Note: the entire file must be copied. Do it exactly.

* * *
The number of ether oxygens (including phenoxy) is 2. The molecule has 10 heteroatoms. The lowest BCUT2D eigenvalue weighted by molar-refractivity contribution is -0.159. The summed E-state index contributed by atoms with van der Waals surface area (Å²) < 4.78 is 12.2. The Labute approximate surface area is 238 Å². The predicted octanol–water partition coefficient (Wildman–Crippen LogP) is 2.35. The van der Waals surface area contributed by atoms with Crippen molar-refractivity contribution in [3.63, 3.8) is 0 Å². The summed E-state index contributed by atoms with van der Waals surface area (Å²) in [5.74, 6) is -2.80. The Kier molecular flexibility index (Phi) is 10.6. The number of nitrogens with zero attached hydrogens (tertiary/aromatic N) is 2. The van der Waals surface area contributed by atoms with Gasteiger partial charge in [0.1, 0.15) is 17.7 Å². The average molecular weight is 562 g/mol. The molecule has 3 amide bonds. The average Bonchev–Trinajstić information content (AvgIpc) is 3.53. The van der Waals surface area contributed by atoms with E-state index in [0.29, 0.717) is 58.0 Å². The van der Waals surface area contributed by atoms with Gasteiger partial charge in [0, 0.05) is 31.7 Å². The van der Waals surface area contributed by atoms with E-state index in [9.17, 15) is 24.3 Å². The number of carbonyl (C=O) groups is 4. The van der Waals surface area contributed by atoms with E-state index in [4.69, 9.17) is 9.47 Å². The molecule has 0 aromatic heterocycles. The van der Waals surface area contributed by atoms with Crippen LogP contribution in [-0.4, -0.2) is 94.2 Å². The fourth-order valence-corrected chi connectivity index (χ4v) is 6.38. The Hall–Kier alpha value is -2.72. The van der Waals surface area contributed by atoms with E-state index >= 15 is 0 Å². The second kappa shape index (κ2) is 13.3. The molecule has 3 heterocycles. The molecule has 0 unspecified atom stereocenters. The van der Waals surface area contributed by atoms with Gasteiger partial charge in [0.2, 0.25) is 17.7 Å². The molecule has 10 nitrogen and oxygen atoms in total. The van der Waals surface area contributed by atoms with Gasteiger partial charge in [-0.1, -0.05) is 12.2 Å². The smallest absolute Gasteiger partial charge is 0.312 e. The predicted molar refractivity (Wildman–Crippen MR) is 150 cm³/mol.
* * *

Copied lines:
The number of ether oxygens (including phenoxy) is 2. The molecule has 10 heteroatoms. The lowest BCUT2D eigenvalue weighted by molar-refractivity contribution is -0.159. The summed E-state index contributed by atoms with van der Waals surface area (Å²) < 4.78 is 12.2. The Labute approximate surface area is 238 Å². The predicted octanol–water partition coefficient (Wildman–Crippen LogP) is 2.35. The van der Waals surface area contributed by atoms with Crippen molar-refractivity contribution in [3.63, 3.8) is 0 Å². The summed E-state index contributed by atoms with van der Waals surface area (Å²) in [5.74, 6) is -2.80. The Kier molecular flexibility index (Phi) is 10.6. The number of nitrogens with zero attached hydrogens (tertiary/aromatic N) is 2. The van der Waals surface area contributed by atoms with Gasteiger partial charge in [0.1, 0.15) is 17.7 Å². The average molecular weight is 562 g/mol. The molecule has 3 amide bonds. The average Bonchev–Trinajstić information content (AvgIpc) is 3.53. The van der Waals surface area contributed by atoms with E-state index in [0.29, 0.717) is 58.0 Å². The van der Waals surface area contributed by atoms with Gasteiger partial charge in [0, 0.05) is 31.7 Å². The van der Waals surface area contributed by atoms with E-state index in [9.17, 15) is 24.3 Å². The number of carbonyl (C=O) groups is 4. The van der Waals surface area contributed by atoms with E-state index in [4.69, 9.17) is 9.47 Å². The molecule has 0 aromatic heterocycles. The van der Waals surface area contributed by atoms with Crippen LogP contribution in [-0.4, -0.2) is 94.2 Å². The fourth-order valence-corrected chi connectivity index (χ4v) is 6.38. The Hall–Kier alpha value is -2.72. The van der Waals surface area contributed by atoms with E-state index >= 15 is 0 Å². The second kappa shape index (κ2) is 13.3. The molecule has 3 heterocycles. The molecule has 0 unspecified atom stereocenters. The van der Waals surface area contributed by atoms with Gasteiger partial charge in [0.2, 0.25) is 17.7 Å². The molecule has 10 nitrogen and oxygen atoms in total. The van der Waals surface area contributed by atoms with Gasteiger partial charge in [-0.1, -0.05) is 12.2 Å². The smallest absolute Gasteiger partial charge is 0.312 e. The predicted molar refractivity (Wildman–Crippen MR) is 150 cm³/mol.